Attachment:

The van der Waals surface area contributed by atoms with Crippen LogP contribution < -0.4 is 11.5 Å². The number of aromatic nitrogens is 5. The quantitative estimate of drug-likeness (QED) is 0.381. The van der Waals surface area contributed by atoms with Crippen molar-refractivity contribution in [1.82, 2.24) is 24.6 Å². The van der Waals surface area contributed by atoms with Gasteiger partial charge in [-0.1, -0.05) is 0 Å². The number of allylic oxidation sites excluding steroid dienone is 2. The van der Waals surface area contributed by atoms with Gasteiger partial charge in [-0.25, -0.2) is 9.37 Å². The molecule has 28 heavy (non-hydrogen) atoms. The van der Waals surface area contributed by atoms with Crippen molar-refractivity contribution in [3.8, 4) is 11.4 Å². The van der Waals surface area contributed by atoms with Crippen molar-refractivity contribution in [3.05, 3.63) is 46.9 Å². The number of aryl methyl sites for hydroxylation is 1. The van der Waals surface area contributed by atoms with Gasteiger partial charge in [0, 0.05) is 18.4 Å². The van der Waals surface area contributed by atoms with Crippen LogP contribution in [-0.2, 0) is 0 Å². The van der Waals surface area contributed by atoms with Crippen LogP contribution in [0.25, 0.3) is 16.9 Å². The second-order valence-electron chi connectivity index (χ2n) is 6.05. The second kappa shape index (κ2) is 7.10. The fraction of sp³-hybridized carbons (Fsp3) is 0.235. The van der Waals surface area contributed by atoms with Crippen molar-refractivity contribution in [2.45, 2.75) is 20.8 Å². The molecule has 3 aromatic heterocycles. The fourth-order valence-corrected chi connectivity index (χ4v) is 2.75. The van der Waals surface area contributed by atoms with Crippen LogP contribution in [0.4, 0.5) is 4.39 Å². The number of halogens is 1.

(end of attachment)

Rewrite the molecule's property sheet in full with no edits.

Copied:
The van der Waals surface area contributed by atoms with Crippen LogP contribution < -0.4 is 11.5 Å². The number of aromatic nitrogens is 5. The quantitative estimate of drug-likeness (QED) is 0.381. The van der Waals surface area contributed by atoms with Crippen molar-refractivity contribution in [1.82, 2.24) is 24.6 Å². The van der Waals surface area contributed by atoms with Gasteiger partial charge in [-0.1, -0.05) is 0 Å². The number of allylic oxidation sites excluding steroid dienone is 2. The van der Waals surface area contributed by atoms with Gasteiger partial charge in [-0.25, -0.2) is 9.37 Å². The molecule has 28 heavy (non-hydrogen) atoms. The van der Waals surface area contributed by atoms with Crippen molar-refractivity contribution in [3.8, 4) is 11.4 Å². The van der Waals surface area contributed by atoms with Crippen molar-refractivity contribution in [3.05, 3.63) is 46.9 Å². The number of aryl methyl sites for hydroxylation is 1. The van der Waals surface area contributed by atoms with Gasteiger partial charge in [0, 0.05) is 18.4 Å². The van der Waals surface area contributed by atoms with Crippen LogP contribution in [-0.2, 0) is 0 Å². The van der Waals surface area contributed by atoms with Crippen LogP contribution in [0.25, 0.3) is 16.9 Å². The second-order valence-electron chi connectivity index (χ2n) is 6.05. The second kappa shape index (κ2) is 7.10. The fraction of sp³-hybridized carbons (Fsp3) is 0.235. The van der Waals surface area contributed by atoms with Crippen molar-refractivity contribution in [2.45, 2.75) is 20.8 Å². The molecule has 3 aromatic heterocycles. The fourth-order valence-corrected chi connectivity index (χ4v) is 2.75. The van der Waals surface area contributed by atoms with Crippen LogP contribution in [0.4, 0.5) is 4.39 Å². The number of halogens is 1.